Wednesday, November 10, 2010

Fearless Somali Doctor Stares Down Warlords

Dr. Hawa Abdi is Recognized as One of Glamour Magazine's "Women of the Year"
Wednesday, November 10, 2010
For two decades, Glamour magazine has presented awards to its "Women of the Year" - women who've achieved great things and inspired others. As CBS News correspondent Michelle Miller reports, this year's list includes three of the strongest women you'll ever meet.

In the middle of war-torn Somalia, Dr. Hawa Abdi and her daughters have created a refuge where others can farm, learn and raise a family. Michelle Miller reports on Glamour magazine's women of the year.
It's a star-studded annual event honoring celebrities, activists and athletes.


"We've celebrated the most famous women in the world, but the women readers tell us they're the most moved by, year after year, are the women they've never heard of before," says Glamour's editor-in-chief Cindi Leive.

Women like 63-year-old Dr. Hawa Abdi and her two daughters, Deco and Amina, from Somalia.

"In war-torn Somalia they live in daily fear of rape, of death, and bands of rebels who ravage without warning," CBS Evening News Anchor Katie Couric said while introducing them at Monday's event at Carnegie Hall.

In 1991, Abdi found herself in the middle of a civil war -- an armed militia had taken over the capitol of Mogadishu.

"It was disaster, but it happened," Abdi says.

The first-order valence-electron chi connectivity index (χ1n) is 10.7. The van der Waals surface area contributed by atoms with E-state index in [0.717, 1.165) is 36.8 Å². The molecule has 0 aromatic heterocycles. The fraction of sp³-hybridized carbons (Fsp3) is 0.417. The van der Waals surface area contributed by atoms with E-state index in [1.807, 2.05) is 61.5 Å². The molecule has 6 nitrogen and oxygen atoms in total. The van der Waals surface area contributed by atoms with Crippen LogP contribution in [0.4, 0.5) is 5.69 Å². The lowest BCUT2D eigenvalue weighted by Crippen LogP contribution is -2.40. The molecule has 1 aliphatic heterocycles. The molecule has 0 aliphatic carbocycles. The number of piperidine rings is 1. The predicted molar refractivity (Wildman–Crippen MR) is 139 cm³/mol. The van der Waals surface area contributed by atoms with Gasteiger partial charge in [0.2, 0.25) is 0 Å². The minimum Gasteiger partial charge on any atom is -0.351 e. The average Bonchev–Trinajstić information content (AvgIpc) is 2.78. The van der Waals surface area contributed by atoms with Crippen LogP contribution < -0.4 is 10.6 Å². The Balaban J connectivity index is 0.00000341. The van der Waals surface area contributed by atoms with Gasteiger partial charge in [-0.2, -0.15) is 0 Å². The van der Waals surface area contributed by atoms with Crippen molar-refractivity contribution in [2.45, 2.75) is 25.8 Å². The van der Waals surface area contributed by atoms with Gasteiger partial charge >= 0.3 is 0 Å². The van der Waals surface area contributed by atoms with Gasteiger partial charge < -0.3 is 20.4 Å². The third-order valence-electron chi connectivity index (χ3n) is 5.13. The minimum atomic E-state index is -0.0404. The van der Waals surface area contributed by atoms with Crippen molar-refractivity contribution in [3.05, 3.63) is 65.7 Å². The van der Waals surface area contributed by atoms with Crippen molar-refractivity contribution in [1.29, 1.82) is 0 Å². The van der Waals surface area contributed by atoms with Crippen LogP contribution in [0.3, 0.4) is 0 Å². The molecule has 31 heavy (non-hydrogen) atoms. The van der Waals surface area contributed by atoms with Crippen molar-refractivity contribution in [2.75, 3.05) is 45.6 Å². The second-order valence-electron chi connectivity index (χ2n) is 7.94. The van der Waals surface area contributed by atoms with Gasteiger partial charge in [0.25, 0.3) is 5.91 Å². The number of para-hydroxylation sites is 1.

Hundreds of thousands of innocent people were forced into the countryside, where Abdi owned a nearby farm.

"It was the nearest place to get water," Abdi explains. "Many people came to me."

Twenty years later they're still coming. Abdi says they now have 90,000 people. It's much more than a refugee camp. It's 200 acres where people can farm, learn and raise a family.

She built a hospital where she and her daughters - also trained doctors - practice medicine.

Dr. Amina Mohamed is proud of her mother, "but sometimes she scares me because she's so brave."

Last May, DAbdi was held hostage for a week by al Qaeda-linked militants who were furious that a woman had become a leader to so many.

"I remained," she said. "I said 'if you want to kill me kill me, no problem someday I have to die.'"

After destroying her hospital and killing at least 20 children, the militants let her go.

"These are women who don't have to do this they could leave their country they could lead peaceful safe lives where they're not being threatened by militants every hour of every day but they refuse," Leive said.

They join a sisterhood of women recognized over the last two decades who've changed minds and changed lives - and encourage others all over the world to follow their lead.

How to Help:

Glamour is working with the nonprofit Vital Voices to distribute funds to support Dr. Abdi’s crucial work.
Source: CBS News

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